• UABDivulga
09/02/2016

Sensorial enrichment with pheromones for improving the welfare of lions in captivity

enriquiment sensorial lleons zoo
Felines use pheromones to communicate. A study tested the effectiveness of two pheromones secreted by the domestic cat in improving the welfare of lions living in a zoo. In gel diffusor form and placed around the animals’ enclosure, it was found that they increase the quantity of time that lions employ in “play”, in social behaviour and activity, and reduce the anxiety and stress caused by captivity.

Although zoos have improved their handling conditions and the spaces where their animals live in captivity, sometimes the animals present abnormal behaviors like stereotypies, aggression or boredom. In order to guarantee the welfare of the animals, it is important to offer them a good environmental enrichment in their enclosures, which gives them the opportunity to display normal behaviors of the species.
 
Lions (Panthera leo) are social animals that live in groups and, like the rest of felines, use pheromones (a subclass of semiochemicals) for communication. In other felines, semiochemicals have positive results over animals. For example, domestic cat mothers (Felis silvestris catus) secrete the Cat Appeasing Pheromone (CAP) through the sebaceous gland on the mammary sulcus to ensure mother-offspring bonding and avoid kittens escaping from the nest. The application of an artificially synthesized version of this component improves relations between cats living together in the same building. Also the “friendship” pheromone, the F3 fraction of the facial pheromone, has been commercialized (Feliway®) to reduce stress due to any type of environment or daily routine changes in cats’ lives. F3 even has been successful in different behavioral studies on tigers (Panthera tigris).
 
For this reason, CAP and F3 were used in the form of a gel diffusor in a center holding 18 lions of different ages who lived in 3 different groups (of 8, 7 and 3 individuals each group). The gel was inside plastic containers (similar to the air freshener at home) and they were placed along all the fences surrounding the lions’ enclosures. The experiment was repeated twice and control and baseline measurements were also done.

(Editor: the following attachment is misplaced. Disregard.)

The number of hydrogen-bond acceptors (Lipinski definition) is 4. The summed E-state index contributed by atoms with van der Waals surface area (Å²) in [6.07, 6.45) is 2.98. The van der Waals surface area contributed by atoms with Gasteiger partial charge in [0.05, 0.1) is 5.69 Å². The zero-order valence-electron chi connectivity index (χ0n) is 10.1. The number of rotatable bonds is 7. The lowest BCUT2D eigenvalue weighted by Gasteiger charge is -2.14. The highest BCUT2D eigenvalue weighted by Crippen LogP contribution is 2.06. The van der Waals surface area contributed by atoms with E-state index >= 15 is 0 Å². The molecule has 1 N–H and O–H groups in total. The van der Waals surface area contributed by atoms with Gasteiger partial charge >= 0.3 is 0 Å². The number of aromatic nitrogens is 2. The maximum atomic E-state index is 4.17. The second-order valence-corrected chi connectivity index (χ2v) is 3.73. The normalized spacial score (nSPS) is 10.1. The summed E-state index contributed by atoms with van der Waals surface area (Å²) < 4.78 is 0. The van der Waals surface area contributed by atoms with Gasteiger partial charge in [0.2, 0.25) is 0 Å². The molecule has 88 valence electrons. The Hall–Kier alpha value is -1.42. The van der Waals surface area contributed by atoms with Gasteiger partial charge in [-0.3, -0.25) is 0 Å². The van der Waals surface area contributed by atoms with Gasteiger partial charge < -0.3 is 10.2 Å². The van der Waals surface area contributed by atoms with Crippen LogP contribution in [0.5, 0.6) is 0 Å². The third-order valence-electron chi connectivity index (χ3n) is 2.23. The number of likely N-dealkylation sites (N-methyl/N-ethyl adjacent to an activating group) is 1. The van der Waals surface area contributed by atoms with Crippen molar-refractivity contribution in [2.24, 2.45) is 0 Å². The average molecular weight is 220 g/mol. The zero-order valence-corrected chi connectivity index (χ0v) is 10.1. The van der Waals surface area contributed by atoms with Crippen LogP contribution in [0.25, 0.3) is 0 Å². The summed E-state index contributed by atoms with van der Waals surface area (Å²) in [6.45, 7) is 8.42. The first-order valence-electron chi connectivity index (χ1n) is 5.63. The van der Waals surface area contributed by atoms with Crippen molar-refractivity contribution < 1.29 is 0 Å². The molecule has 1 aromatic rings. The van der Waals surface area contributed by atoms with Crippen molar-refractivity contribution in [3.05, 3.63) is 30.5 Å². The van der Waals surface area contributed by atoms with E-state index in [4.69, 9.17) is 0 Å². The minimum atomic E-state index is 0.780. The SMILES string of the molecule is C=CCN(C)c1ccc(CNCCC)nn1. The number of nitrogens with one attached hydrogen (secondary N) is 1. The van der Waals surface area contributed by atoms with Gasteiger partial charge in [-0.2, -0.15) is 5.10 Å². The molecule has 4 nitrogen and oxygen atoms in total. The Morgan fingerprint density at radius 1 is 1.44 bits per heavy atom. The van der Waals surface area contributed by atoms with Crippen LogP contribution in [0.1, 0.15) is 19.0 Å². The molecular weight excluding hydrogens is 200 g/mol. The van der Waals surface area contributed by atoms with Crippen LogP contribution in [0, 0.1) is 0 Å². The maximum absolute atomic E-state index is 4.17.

Behavior was studied in order to look for differences between treatments, making observations and calculating the time they dedicated to each activity (for example walking, playing, sleeping, self-grooming, etc.).
 
Results indicate that both F3 and CAP increase the quantity of time animals employ in “play-like” interactions. F3 increased the times of social behaviors and activity of the lions too. Semiochemicals acted as potential reducers of anxiety and stress due to captivity (in this particular case animals were kept inside individual cages during the night, and had visual and olfactive contact with other groups during the day which led to aggression through the fences) and this  allowed them to increase social activities.
 
These semiochemicals have a positive effect on the captive lions’ behavior and can be considered as a potential tool for sensorial enrichment to improve animal welfare.
 

Mriam Martnez Macipe
Department of Animal and Food Science

References

Martínez-Macipe, M.; Lafont-Lecuelle, C.; Manteca, X.; Pageat, P.; Cozzi, A. Evaluation of an innovative approach for sensory enrichment in zoos: semiochemical stimulation for captive lions (Panthera leo). Animal Welfare. 2015, vol. 23, num. 4, p. 455-461. doi: 10.7120/09627286.24.4.455.

 
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